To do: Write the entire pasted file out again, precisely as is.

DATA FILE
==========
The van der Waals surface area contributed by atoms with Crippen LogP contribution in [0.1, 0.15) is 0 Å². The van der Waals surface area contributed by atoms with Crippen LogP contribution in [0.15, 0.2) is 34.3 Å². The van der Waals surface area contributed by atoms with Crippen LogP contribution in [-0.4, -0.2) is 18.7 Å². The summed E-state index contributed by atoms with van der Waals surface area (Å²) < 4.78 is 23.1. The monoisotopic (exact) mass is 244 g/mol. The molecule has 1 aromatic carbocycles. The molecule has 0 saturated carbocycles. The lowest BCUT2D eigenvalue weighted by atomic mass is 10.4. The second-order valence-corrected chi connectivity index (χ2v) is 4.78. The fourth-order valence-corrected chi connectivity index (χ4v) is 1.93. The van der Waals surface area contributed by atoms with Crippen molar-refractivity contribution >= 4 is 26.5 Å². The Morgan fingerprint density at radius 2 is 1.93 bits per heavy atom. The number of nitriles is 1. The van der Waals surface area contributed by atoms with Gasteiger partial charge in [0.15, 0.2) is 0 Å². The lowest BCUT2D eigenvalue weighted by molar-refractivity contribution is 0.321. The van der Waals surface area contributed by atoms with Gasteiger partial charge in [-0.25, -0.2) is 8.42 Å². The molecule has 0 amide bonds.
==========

The van der Waals surface area contributed by atoms with Crippen LogP contribution in [0.1, 0.15) is 0 Å². The van der Waals surface area contributed by atoms with Crippen LogP contribution in [0.15, 0.2) is 34.3 Å². The van der Waals surface area contributed by atoms with Crippen LogP contribution in [-0.4, -0.2) is 18.7 Å². The summed E-state index contributed by atoms with van der Waals surface area (Å²) < 4.78 is 23.1. The monoisotopic (exact) mass is 244 g/mol. The molecule has 1 aromatic carbocycles. The molecule has 0 saturated carbocycles. The lowest BCUT2D eigenvalue weighted by atomic mass is 10.4. The second-order valence-corrected chi connectivity index (χ2v) is 4.78. The fourth-order valence-corrected chi connectivity index (χ4v) is 1.93. The van der Waals surface area contributed by atoms with Crippen molar-refractivity contribution >= 4 is 26.5 Å². The Morgan fingerprint density at radius 2 is 1.93 bits per heavy atom. The number of nitriles is 1. The van der Waals surface area contributed by atoms with Gasteiger partial charge in [0.15, 0.2) is 0 Å². The lowest BCUT2D eigenvalue weighted by molar-refractivity contribution is 0.321. The van der Waals surface area contributed by atoms with Gasteiger partial charge in [-0.25, -0.2) is 8.42 Å². The molecule has 0 amide bonds.